"TODAY IT FEELS GOOD TO BE AN AFRICAN"
I Am an African
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Go here for more about
Mbeki's I Am an African speech.
Nelson Mandela, former President, and President Thabo Mbeki
at Mandela's 90th birthday celebrations in Qunu, July 2008.
- Copyright Elmond Jiyane, GCIS.
It follows the full text transcript of
Thabo Mbeki's I Am an African speech, delivered at
Cape Town, South Africa - May 8, 1996.
Esteemed President of the democratic Republic,
Honorable Members of the Constitutional
Our distinguished domestic and foreign guests,
On an occasion
such as this, we should, perhaps, start from the
So, let me begin.
I am an African.
I owe my being to the hills and the valleys, the
mountains and the glades, the rivers, the
deserts, the trees, the flowers, the seas and
the ever-changing seasons that define the face
of our native land.
My body has frozen in our frosts and in our
latter day snows. It has thawed in the warmth of
our sunshine and melted in the heat of the
midday sun. The crack and the rumble of the
summer thunders, lashed by startling lightening,
have been a cause both of trembling and of hope.
The fragrances of nature have been as pleasant
to us as the sight of the wild blooms of the
citizens of the veld.
The dramatic shapes of the Drakensberg, the
soil-colored waters of the Lekoa, iGqili
noThukela, and the sands of the Kgalagadi, have
all been panels of the set on the natural stage
on which we act out the foolish deeds of the
theatre of our day.
At times, and in fear, I have wondered whether I
should concede equal citizenship of our country
to the leopard and the lion, the elephant and
the springbok, the hyena, the black mamba and
the pestilential mosquito.
A human presence among all these, a feature on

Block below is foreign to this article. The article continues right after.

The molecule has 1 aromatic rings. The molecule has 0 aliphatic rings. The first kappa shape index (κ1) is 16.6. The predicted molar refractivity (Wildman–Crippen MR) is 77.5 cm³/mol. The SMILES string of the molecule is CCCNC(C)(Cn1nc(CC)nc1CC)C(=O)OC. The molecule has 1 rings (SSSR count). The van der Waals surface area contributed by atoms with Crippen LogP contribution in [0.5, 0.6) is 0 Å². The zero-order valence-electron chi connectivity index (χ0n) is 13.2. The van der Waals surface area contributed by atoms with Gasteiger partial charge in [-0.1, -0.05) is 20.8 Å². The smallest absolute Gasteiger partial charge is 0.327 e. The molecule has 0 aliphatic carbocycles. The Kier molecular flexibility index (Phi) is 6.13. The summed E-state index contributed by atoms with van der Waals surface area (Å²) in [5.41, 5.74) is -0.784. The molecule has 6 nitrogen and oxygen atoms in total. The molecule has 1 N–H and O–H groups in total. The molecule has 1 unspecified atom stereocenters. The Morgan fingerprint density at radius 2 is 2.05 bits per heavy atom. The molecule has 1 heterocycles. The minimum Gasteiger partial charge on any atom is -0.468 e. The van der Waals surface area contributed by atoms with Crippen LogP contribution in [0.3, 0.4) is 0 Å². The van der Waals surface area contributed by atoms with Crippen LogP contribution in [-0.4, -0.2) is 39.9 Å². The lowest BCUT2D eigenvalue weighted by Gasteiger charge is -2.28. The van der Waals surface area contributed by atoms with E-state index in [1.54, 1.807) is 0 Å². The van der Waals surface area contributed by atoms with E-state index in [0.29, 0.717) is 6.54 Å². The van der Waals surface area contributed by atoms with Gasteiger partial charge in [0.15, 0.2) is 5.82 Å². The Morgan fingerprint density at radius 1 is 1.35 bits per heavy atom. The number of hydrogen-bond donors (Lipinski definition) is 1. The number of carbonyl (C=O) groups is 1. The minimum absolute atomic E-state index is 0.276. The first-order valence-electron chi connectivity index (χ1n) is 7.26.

the face of our native land thus defined, I know
that none dare challenge me when I say - I am an
I owe my being to the Khoi and the San whose
desolate souls haunt the great expanses of the
beautiful Cape - they who fell victim to the
most merciless genocide our native land has ever
seen, they who were the first to lose their
lives in the struggle to defend our freedom and
independence and they who, as a people, perished
in the result.
Today, as a country, we keep an audible silence
about these ancestors of the generations that
live, fearful to admit the horror of a former
deed, seeking to obliterate from our memories a
cruel occurrence which, in its remembering,
should teach us not and never to be inhuman
I am formed of the migrants who left Europe to
find a new home on our native land. Whatever
their own actions, they remain still, part of
In my veins courses the blood of the Malay
slaves who came from the East. Their proud
dignity informs my bearing, their culture a part
of my essence. The stripes they bore on their
bodies from the lash of the slave master are a
reminder embossed on my consciousness of what
should not be done.
I am the grandchild of the warrior men and women
that Hintsa and Sekhukhune led, the patriots
that Cetshwayo and Mphephu took to battle, the
soldiers Moshoeshoe and Ngungunyane taught never